The author is in agreement with the most recent decisions issued by judges Watson and Chuang of Maryland. The government’s assertion regarding religious neutrality is without merit, for one, the countries the order targets have Muslim populations that range from 90 to 99 percent, further, the order does not ban entry of citizens of Saudi Arabi, Egypt, the United Arab Emirates or Lebanon, the countries of citizenship of the actual 9/11 hijakers. Moreover, the president himself, on numerous occasions during his campaign, specifically noted his intentions to thwart Muslim immigration.
In the 1982 U.S. Supreme Court decision Larson v. Valente, the court found unconstitutional a Minnesota law which imposed registration and reporting requirements upon only those religious organizations that solicited more than 50 percent of their funds from nonmembers. Larson v. Valente, 456 U.S. 228 (1982). The court found the Minnesota law violated the Establishment Clause of the Constitution because it favored one religion over another. For those who need reminding, the core of the Establishment Clause, which forms part of our Constitution’s First Amendment, is to prevent governmental endorsement of religion, this includes the prohibition of governmental support or endorsement of religion over non-religion. Trump’s executive order targets Muslim countries for differing treatment and therefore favors other religions, or non-religion, over Islam, the very principle the Establishment Clause prohibits.
To make matters worse, the exclusion of refugees is in stark contravention with the Convention Against Torture (“CAT”), an international treaty to which the U.S. is a state party. A core principal of CAT is the protection of refugees from countries where they faced persecution. The author asserts that the perceived threat to national security should not nullify the tenets of this extremely important treaty and the critical role it plays globally.
Not only is the order invalid and unconstitutional by virtue of religious animus, it fails to achieve its own purpose, national security. Effectuating this goal requires proper vetting procedures, not an all-out ban. As many are not aware, meticulous vetting procedures are already in place for refugees entering the U.S., specifically Refugees attempting to enter and settle in the U.S. are already subject to a lengthy vetting procedures. First, they are screened by the U.N. High Commission on Refugees. The individuals who are cleared for possible entry to the U.S. are then subjected to further vetting by the National Counterterrorism Center, the FBI's Terrorist Screening Center and the Department of State, Defense and Homeland Security. Later, their biometric information is further scrutinized when they undergo interviews with DHS officers. These inspection procedures can take up to two years.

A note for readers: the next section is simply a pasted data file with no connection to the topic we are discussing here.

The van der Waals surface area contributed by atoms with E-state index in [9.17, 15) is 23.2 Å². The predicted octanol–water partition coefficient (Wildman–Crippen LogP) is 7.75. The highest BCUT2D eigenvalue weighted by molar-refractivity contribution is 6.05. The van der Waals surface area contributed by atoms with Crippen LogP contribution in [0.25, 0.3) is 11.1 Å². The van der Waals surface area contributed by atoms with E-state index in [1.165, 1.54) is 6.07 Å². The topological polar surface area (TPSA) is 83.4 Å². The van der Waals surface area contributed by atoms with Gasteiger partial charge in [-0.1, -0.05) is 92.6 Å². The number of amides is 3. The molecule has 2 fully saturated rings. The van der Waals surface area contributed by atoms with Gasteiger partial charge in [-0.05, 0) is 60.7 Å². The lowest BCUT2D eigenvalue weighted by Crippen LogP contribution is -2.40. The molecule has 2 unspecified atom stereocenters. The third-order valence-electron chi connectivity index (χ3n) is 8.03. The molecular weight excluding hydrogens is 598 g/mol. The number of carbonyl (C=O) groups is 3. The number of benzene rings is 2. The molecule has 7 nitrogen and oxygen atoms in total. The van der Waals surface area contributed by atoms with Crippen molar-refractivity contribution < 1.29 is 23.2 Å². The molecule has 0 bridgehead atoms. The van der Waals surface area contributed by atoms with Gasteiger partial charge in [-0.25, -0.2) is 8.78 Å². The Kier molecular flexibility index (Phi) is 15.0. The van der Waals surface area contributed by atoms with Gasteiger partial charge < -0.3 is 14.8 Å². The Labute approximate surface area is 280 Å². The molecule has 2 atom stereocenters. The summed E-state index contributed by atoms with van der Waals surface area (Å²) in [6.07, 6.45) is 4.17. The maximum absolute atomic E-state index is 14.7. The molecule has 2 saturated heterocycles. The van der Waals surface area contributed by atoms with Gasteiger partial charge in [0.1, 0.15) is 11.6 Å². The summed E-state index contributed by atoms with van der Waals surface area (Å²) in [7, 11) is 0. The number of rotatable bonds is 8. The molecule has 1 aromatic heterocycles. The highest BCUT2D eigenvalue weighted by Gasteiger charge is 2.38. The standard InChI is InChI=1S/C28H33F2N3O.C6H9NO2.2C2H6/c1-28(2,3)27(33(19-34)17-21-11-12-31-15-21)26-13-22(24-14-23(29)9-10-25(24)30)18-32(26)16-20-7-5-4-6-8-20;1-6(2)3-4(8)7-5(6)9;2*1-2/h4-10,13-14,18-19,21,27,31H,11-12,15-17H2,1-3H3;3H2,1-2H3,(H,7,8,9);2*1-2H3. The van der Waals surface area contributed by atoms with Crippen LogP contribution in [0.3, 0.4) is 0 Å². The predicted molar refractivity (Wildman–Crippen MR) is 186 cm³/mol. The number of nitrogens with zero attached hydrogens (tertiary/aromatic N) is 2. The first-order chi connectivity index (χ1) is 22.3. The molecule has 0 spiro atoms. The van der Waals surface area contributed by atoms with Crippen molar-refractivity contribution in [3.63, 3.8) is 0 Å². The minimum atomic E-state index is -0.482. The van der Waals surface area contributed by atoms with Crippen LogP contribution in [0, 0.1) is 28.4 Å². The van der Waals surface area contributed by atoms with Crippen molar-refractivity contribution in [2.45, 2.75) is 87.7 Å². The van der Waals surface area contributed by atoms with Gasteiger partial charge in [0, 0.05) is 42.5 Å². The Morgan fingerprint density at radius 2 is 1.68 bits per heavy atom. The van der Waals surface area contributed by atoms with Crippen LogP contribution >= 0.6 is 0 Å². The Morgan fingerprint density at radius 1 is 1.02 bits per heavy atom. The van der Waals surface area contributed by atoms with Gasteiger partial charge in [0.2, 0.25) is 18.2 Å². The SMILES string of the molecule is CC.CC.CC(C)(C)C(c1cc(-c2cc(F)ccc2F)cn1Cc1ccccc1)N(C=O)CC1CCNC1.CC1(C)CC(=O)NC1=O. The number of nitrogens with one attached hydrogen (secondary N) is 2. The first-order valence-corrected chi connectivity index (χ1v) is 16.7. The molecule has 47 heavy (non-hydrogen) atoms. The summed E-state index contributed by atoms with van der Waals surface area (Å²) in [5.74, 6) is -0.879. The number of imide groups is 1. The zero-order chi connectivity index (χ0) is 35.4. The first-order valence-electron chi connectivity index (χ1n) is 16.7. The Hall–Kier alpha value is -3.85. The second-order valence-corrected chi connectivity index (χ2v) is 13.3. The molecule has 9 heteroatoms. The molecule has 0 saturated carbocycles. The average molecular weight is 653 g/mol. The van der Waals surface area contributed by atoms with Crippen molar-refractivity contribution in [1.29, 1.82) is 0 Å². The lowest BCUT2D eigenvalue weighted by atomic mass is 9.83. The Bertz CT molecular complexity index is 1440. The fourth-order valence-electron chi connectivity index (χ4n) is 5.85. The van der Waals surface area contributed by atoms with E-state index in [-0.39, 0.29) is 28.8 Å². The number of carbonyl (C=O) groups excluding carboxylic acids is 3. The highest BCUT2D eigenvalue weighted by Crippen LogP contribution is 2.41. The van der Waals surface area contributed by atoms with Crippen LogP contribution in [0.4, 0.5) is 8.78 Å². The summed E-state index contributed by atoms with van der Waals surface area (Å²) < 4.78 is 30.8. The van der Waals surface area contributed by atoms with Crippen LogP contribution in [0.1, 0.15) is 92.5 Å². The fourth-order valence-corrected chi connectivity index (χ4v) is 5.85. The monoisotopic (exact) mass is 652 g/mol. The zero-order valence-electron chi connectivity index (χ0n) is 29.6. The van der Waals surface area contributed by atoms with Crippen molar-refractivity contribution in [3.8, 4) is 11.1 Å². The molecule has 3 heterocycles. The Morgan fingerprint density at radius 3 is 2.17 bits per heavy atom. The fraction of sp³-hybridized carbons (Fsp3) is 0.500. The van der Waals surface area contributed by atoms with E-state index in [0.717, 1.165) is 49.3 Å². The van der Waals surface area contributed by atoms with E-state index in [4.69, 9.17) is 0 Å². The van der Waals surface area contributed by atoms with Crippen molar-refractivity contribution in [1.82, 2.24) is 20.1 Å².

Lastly, and shamefully, the order engenders hostile relationships with the countries it targets in an already fragile political atmosphere. By means of example, in late January, Iran’s Foreign Affairs Ministry announced legal, political and reciprocal measures would be taken against the U.S., while to date no specific retaliatory actions have been taken, this type of action by the Trump administration only serves to prompt contentious international relations.
In conclusion, the author presses that the order is constitutionally invalid, is an inefficient and harmful means to effect national security, and ultimately creates strains in our international political climate. Let us not forget that the Syrians nationals that are attempting to enter the U.S. are not themselves terrorists, and in fact, merely seek protection from those who are.
Table of Contents
Chapter 1 The A Visa (Diplomats) 1
Chapter 2 The B Visa (Visitors for Business or Pleasure) 5
Chapter 3 The C Visa (Transit Visa) 9
Chapter 4 The D Visa (Crew-members/Sailors) 11
Chapter 5 The E-1 Visa ('Treaty Trader) 15
Chapter 6 The E-2 Visa (Treaty Investor) 19
Chapter 7 The E-3 Visa (For Australians) 23
Chapter 8 The F-1 Visa (Students) 25